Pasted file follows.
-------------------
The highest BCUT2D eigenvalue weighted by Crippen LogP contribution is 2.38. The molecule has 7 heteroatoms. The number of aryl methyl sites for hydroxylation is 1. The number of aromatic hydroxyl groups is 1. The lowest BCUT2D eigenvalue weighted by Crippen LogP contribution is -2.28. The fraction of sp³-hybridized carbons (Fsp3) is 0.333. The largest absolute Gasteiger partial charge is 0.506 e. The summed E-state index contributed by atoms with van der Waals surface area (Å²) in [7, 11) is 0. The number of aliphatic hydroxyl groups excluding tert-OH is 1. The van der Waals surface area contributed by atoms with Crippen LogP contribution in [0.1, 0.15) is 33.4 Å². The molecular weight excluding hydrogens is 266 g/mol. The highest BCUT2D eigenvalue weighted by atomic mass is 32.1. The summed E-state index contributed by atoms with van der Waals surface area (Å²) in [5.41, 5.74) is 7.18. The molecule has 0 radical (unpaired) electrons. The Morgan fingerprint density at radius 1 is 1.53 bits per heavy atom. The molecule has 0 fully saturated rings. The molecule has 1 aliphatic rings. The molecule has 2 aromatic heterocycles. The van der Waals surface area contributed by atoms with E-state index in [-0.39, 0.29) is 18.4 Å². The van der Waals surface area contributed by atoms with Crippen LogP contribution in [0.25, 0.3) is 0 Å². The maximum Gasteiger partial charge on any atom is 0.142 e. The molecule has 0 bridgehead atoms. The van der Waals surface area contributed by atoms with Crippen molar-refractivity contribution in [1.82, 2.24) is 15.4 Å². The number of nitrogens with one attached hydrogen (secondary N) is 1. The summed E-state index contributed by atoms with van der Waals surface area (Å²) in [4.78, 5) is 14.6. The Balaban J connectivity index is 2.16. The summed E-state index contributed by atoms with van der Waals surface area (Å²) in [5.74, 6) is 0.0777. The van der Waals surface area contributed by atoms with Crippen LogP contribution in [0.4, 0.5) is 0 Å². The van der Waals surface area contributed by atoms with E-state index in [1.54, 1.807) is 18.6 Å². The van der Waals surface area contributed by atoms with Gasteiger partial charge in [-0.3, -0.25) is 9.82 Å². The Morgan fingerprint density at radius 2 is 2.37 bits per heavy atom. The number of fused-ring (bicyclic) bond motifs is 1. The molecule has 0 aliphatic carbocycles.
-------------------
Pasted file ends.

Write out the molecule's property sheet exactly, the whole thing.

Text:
The highest BCUT2D eigenvalue weighted by Crippen LogP contribution is 2.38. The molecule has 7 heteroatoms. The number of aryl methyl sites for hydroxylation is 1. The number of aromatic hydroxyl groups is 1. The lowest BCUT2D eigenvalue weighted by Crippen LogP contribution is -2.28. The fraction of sp³-hybridized carbons (Fsp3) is 0.333. The largest absolute Gasteiger partial charge is 0.506 e. The summed E-state index contributed by atoms with van der Waals surface area (Å²) in [7, 11) is 0. The number of aliphatic hydroxyl groups excluding tert-OH is 1. The van der Waals surface area contributed by atoms with Crippen LogP contribution in [0.1, 0.15) is 33.4 Å². The molecular weight excluding hydrogens is 266 g/mol. The highest BCUT2D eigenvalue weighted by atomic mass is 32.1. The summed E-state index contributed by atoms with van der Waals surface area (Å²) in [5.41, 5.74) is 7.18. The molecule has 0 radical (unpaired) electrons. The Morgan fingerprint density at radius 1 is 1.53 bits per heavy atom. The molecule has 0 fully saturated rings. The molecule has 1 aliphatic rings. The molecule has 2 aromatic heterocycles. The van der Waals surface area contributed by atoms with E-state index in [-0.39, 0.29) is 18.4 Å². The van der Waals surface area contributed by atoms with Crippen LogP contribution in [0.25, 0.3) is 0 Å². The maximum Gasteiger partial charge on any atom is 0.142 e. The molecule has 0 bridgehead atoms. The van der Waals surface area contributed by atoms with Crippen molar-refractivity contribution in [1.82, 2.24) is 15.4 Å². The number of nitrogens with one attached hydrogen (secondary N) is 1. The summed E-state index contributed by atoms with van der Waals surface area (Å²) in [4.78, 5) is 14.6. The Balaban J connectivity index is 2.16. The summed E-state index contributed by atoms with van der Waals surface area (Å²) in [5.74, 6) is 0.0777. The van der Waals surface area contributed by atoms with Crippen LogP contribution in [0.4, 0.5) is 0 Å². The van der Waals surface area contributed by atoms with E-state index in [1.54, 1.807) is 18.6 Å². The van der Waals surface area contributed by atoms with Gasteiger partial charge in [-0.3, -0.25) is 9.82 Å². The Morgan fingerprint density at radius 2 is 2.37 bits per heavy atom. The number of fused-ring (bicyclic) bond motifs is 1. The molecule has 0 aliphatic carbocycles.